Monthly Archives: October 2015

Roman Kislitsyn

I would like to feature the work of Roman Kislitsyn this month. I have seen his knives at Britishblades.com where he goes by the name Abyrvalg. Roman is a native of Apatity, Murmansk region, Russia who now lives in Halifax, Nova Scotia, Canada. He grew up around Sami design and has returned to it as the influence on his beautifuly crafted knives. He claims Igor Barutkin as one of his influences, they are from the same region and Igor was the first smith I profiled on this blog over three years ago:

https://nordiskaknivar.wordpress.com/2012/05/28/igor-barutkin-knives-of-the-lappish-pures-20/

I am very fond the Sami style knives, I like the richness of them, the tradition they evoke, the high level of skill they exhibit. They are a very basic tool meant to be used but a wonderful piece of art and design. If you would like to visit Roman’s blog go to http://girvas.blogspot.ca/  Thank you Roman!

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Roman Kislitsyn:

“I made my first knife when I was 15 or 16 years old. It was a simple blade on the birch burls handle and a primitive leather sheath with wooden insert. Nothing fancy, but I loved it and I was incredibly proud of myself. This is how I fell in love with knife making. As a kid and teenager I always liked crafting things. I was fascinated by turning some rough piece of wood or other material into useful (and sometimes even nice looking) thing. In the middle school this interest brought me to the wood carving class where I learned how to use carving knives, chisels and gouges. So, knife making became my hobby, but after making a few knives I had to stop for a while as I went to university and then started my career. I came back to knife making only a few years ago.

Scandinavian knives were always my favorite of all types of knives. I especially like Finnish puukkos. But a few years ago when surfing on internet I came across images of Sami knives. It wasn’t new for me as I used to live in the Russian part of Sami land, but it was like a discovery of long forgotten thing. I was stunned with the carving patterns and I started to search for the information. Very quickly I found photos of knives made by Igor Barutkin, a knife maker from same region where I grew up.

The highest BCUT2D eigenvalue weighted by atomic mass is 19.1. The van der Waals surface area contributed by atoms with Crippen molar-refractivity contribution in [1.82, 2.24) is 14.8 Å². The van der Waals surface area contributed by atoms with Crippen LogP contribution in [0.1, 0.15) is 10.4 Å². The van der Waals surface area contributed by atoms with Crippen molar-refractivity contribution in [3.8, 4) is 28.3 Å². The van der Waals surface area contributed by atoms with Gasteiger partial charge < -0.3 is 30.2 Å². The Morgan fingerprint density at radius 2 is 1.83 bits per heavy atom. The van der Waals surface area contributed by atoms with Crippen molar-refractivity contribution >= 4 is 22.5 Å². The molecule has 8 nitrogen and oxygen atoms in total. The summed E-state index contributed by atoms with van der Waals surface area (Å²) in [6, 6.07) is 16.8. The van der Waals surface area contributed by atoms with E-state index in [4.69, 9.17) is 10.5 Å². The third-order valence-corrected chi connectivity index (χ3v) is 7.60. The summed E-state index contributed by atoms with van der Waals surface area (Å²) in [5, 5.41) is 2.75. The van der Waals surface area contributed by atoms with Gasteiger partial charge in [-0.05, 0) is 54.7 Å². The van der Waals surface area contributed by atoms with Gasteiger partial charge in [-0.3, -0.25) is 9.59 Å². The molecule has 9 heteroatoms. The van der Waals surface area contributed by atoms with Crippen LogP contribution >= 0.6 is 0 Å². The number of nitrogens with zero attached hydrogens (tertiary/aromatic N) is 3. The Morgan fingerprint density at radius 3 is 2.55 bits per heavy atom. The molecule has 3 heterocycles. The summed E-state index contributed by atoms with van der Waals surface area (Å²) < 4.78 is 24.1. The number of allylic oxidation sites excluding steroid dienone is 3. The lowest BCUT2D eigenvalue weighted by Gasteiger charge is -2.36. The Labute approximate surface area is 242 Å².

It was like a sign for me. I realized that I’ve got to try even though I will never be as good… And I did try. This is when my wood carving lessons came in useful. But carving on antler appeared to be much more difficult than on wood, and I had to learn a new technique. By this time I was already living in Canada, so there were no carvers to learn from near me. I had to search information on internet and I came upon a few nice tutorials on youtube, britishblades.com, and Russian knife makers forum zadi.ru. This is how I learned basics of carving. And I still keep learning…

I like hiking, fishing, and hunting. As an outdoor person I use knives a lot and my knife making philosophy is that a knife has to be a reliable and useful tool, no matter how nice it looks. This is a second reason why I love Sami carving on knives (with first being a simple beauty of Sami carving) – the more carving, the better grip. All my knives are supposed to be used hard and I love to see them being used. The other thing is that I don’t like to use power tools for knife making. I only use hand drill and sometimes Dremel tool. My main tools are rasps, files, sand paper, and off course carving knife.

For now I don’t have a workshop where I could set a forge and grinder(s), so I have to buy blades from other people. But in a future I would love to learn hand forging, and may be get my own forge. I also feel I still have a lot to learn in terms of antler carving. And brass work. And leather work. See, this is why I love knife making – there is always something to learn…”

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“I really like the look of Osage orange cross-section and I had this piece of Osage orange trunk that was a bit to small in diameter to use for a handle, so I tried to tailor something useful and, hopefully nice looking, from it…
Blade is hand forged by Nova Scotia bladesmith Randal Graham. He made it from modified 1086 steel with addition of vanadium.”

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Roman makes jewelry too...

Roman makes jewelry too…

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